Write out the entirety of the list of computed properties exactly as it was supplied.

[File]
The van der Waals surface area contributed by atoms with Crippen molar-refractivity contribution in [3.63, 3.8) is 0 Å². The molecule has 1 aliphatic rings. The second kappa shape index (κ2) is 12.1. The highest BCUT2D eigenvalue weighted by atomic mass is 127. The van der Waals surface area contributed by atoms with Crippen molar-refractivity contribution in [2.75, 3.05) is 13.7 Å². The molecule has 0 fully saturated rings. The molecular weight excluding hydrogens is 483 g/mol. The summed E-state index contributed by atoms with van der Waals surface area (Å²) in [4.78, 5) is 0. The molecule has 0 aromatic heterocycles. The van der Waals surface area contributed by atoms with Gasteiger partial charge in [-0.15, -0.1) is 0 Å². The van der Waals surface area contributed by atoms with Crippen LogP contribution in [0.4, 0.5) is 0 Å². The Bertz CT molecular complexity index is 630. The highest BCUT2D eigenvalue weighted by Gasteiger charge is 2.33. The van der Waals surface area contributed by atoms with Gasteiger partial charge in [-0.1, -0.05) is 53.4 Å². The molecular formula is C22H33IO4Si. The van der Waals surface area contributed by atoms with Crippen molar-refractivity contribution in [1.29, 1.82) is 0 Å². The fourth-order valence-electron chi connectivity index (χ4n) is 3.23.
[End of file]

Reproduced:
The van der Waals surface area contributed by atoms with Crippen molar-refractivity contribution in [3.63, 3.8) is 0 Å². The molecule has 1 aliphatic rings. The second kappa shape index (κ2) is 12.1. The highest BCUT2D eigenvalue weighted by atomic mass is 127. The van der Waals surface area contributed by atoms with Crippen molar-refractivity contribution in [2.75, 3.05) is 13.7 Å². The molecule has 0 fully saturated rings. The molecular weight excluding hydrogens is 483 g/mol. The summed E-state index contributed by atoms with van der Waals surface area (Å²) in [4.78, 5) is 0. The molecule has 0 aromatic heterocycles. The van der Waals surface area contributed by atoms with Gasteiger partial charge in [-0.15, -0.1) is 0 Å². The van der Waals surface area contributed by atoms with Crippen LogP contribution in [0.4, 0.5) is 0 Å². The Bertz CT molecular complexity index is 630. The highest BCUT2D eigenvalue weighted by Gasteiger charge is 2.33. The van der Waals surface area contributed by atoms with Gasteiger partial charge in [-0.1, -0.05) is 53.4 Å². The molecular formula is C22H33IO4Si. The van der Waals surface area contributed by atoms with Crippen molar-refractivity contribution in [1.29, 1.82) is 0 Å². The fourth-order valence-electron chi connectivity index (χ4n) is 3.23.